Stephanie Chai knew from a very early age she was born to be an entrepreneur.
While other kids were content to hit the playground or the park during the school holidays, Stephanie would not only chip away at business ideas, but actually try and action them too, reaching out to the head offices of global corporations with her grand schemes.
In 2012, her dream of one day becoming a CEO became a reality, when she launched The Luxe Nomad, a luxury hotel and villa website designed to help you book your dream accommodation at a last-minute rate. Being a female CEO in a largely male-dominated industry never phased Stephanie and she puts a lot of that down to her time at Auckland-based King’s College, where she spent her formative years. While calculus maybe didn’t help her as much as she’d hoped, she did pick up loads of other great skills and pieces of advice from her schooling years.
Here’s what Stephanie has learned over the years and the advice she would share, in her own words:
Miss FQ: Tell us about The Luxe Nomad and your role there.
Stephanie: I’m the CEO and founder of The Luxe Nomad; that role encapsulates many things to be honest! While my ‘main’ job is to finalise strategy and ensure the company is growing in the right direction, day to day, it’s always changing. This year we are expanding our villa management arm, which means I’ve been deeply involved in acquisitions. This is something new to me but I’ve been learning from our Chief Operating Officer Lee Lian, who comes from a private equity background. I tend to leave the complicated excel projections to her, as negotiation is more my forte. That is what’s great about the role, it’s always changing. I wouldn’t want to do the same thing forever.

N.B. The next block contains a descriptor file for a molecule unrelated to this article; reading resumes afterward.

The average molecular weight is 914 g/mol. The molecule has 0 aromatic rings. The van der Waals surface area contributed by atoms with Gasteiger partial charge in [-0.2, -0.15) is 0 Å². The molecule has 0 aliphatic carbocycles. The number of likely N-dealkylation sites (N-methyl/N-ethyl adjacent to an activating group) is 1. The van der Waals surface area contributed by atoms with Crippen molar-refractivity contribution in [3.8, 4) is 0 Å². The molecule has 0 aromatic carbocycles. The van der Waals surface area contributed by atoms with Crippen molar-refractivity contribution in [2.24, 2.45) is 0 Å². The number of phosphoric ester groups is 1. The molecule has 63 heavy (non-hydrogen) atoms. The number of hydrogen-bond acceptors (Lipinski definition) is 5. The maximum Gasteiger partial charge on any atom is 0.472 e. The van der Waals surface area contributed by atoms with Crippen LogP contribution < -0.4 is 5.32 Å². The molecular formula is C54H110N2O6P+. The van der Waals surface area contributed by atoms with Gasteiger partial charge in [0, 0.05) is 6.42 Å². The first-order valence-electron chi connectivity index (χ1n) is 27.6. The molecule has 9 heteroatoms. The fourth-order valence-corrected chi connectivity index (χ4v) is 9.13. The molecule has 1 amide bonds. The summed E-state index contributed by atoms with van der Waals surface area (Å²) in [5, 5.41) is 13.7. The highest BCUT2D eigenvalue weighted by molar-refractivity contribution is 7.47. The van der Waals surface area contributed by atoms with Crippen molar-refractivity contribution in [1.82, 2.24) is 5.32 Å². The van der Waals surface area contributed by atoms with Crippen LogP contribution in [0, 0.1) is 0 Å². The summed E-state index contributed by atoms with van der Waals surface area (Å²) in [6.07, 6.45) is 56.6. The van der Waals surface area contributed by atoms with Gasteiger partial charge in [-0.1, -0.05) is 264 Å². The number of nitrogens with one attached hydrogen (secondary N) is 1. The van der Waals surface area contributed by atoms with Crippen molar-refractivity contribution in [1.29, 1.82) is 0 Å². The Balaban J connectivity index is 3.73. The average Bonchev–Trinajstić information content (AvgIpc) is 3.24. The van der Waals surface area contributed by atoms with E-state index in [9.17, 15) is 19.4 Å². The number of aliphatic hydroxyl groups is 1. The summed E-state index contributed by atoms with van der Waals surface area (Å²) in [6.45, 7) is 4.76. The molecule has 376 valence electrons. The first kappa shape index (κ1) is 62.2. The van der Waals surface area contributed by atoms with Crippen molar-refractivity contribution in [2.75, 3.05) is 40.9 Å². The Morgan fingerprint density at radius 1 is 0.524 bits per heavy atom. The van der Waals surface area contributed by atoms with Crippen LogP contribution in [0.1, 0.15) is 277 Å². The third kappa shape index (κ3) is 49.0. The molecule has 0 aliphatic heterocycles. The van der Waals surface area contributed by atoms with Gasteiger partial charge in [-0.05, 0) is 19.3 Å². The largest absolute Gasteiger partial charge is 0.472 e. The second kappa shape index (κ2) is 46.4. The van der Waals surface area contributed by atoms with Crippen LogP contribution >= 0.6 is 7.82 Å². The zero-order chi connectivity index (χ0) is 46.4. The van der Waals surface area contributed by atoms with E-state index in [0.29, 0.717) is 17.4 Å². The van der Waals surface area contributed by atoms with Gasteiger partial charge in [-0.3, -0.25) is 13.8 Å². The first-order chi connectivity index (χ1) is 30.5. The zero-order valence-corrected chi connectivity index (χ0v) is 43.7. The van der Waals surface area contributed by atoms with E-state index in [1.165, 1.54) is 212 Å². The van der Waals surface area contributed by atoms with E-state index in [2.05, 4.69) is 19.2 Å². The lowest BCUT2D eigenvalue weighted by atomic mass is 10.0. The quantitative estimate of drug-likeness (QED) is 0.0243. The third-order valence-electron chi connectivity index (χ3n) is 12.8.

Stephanie turned her love for travel into a thriving business.
Were you always entrepreneurial growing up?
Yes, I was! During school holidays in New Zealand, if I wasn’t hanging out with friends, I would spend my time thinking of business ideas. I once had an idea to create an eyeliner that functioned like a multi-coloured pen so there would be no need to buy multiple eyeliners. I drew it up and sent letters to the headquarters of The Body Shop, Clinique and Lancome. And though no one said they were going to start producing my idea, they did send back letters and some free products to say thank you! I always knew from a young age that I had three interests – television, entrepreneurship and public service. For some reason, what I wanted to do in life has been very clear at a young age.
Talk us through your high school years and what subjects you studied.
Though I had the best years at King’s College, my choice of subjects weren’t terribly exciting (and were somewhat chosen to keep my parents happy!) – calculus, statistics, economics, accounting and English. I really only enjoyed English – we had a great teacher whom my best friend Tessa and I always managed to distract in class by getting him to share interesting stories such as when he saw the Berlin Wall. Studying economics and accounting has actually helped me a lot with what I do now – I can read financial statements and have some inkling about what factors affect the economy; after all, if we’re in a downturn, the first market to be affected is luxury. However, calculus hasn’t quite helped me – sorry! Though taking a difficult subject is always good for the brain.
Stephanie has nothing but fond recollections of her time at King’s College in Auckland.
What’s the best advice you ever received from a teacher?